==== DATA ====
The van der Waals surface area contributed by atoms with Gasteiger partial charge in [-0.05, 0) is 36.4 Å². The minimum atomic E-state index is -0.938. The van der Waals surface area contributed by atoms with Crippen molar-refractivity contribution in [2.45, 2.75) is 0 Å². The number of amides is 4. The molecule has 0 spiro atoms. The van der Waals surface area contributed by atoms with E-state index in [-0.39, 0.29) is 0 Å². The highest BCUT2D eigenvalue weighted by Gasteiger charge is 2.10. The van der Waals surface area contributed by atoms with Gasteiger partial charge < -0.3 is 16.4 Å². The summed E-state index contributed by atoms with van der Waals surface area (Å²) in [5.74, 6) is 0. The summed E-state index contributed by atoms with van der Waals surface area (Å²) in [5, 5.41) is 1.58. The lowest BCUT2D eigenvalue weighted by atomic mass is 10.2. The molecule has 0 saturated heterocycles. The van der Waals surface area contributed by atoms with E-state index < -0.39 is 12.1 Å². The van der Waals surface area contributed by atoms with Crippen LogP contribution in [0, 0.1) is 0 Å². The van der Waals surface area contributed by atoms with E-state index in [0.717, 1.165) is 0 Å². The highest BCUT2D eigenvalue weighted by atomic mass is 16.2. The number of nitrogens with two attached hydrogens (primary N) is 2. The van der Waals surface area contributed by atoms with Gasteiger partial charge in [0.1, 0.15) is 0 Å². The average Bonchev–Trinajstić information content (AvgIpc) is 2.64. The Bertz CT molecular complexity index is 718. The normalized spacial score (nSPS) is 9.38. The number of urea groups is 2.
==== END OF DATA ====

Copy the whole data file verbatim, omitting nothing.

The van der Waals surface area contributed by atoms with Gasteiger partial charge in [-0.05, 0) is 36.4 Å². The minimum atomic E-state index is -0.938. The van der Waals surface area contributed by atoms with Crippen molar-refractivity contribution in [2.45, 2.75) is 0 Å². The number of amides is 4. The molecule has 0 spiro atoms. The van der Waals surface area contributed by atoms with E-state index in [-0.39, 0.29) is 0 Å². The highest BCUT2D eigenvalue weighted by Gasteiger charge is 2.10. The van der Waals surface area contributed by atoms with Gasteiger partial charge < -0.3 is 16.4 Å². The summed E-state index contributed by atoms with van der Waals surface area (Å²) in [5.74, 6) is 0. The summed E-state index contributed by atoms with van der Waals surface area (Å²) in [5, 5.41) is 1.58. The lowest BCUT2D eigenvalue weighted by atomic mass is 10.2. The molecule has 0 saturated heterocycles. The van der Waals surface area contributed by atoms with E-state index < -0.39 is 12.1 Å². The van der Waals surface area contributed by atoms with Crippen LogP contribution in [0, 0.1) is 0 Å². The van der Waals surface area contributed by atoms with E-state index in [0.717, 1.165) is 0 Å². The highest BCUT2D eigenvalue weighted by atomic mass is 16.2. The number of nitrogens with two attached hydrogens (primary N) is 2. The van der Waals surface area contributed by atoms with Gasteiger partial charge in [0.1, 0.15) is 0 Å². The average Bonchev–Trinajstić information content (AvgIpc) is 2.64. The Bertz CT molecular complexity index is 718. The normalized spacial score (nSPS) is 9.38. The number of urea groups is 2.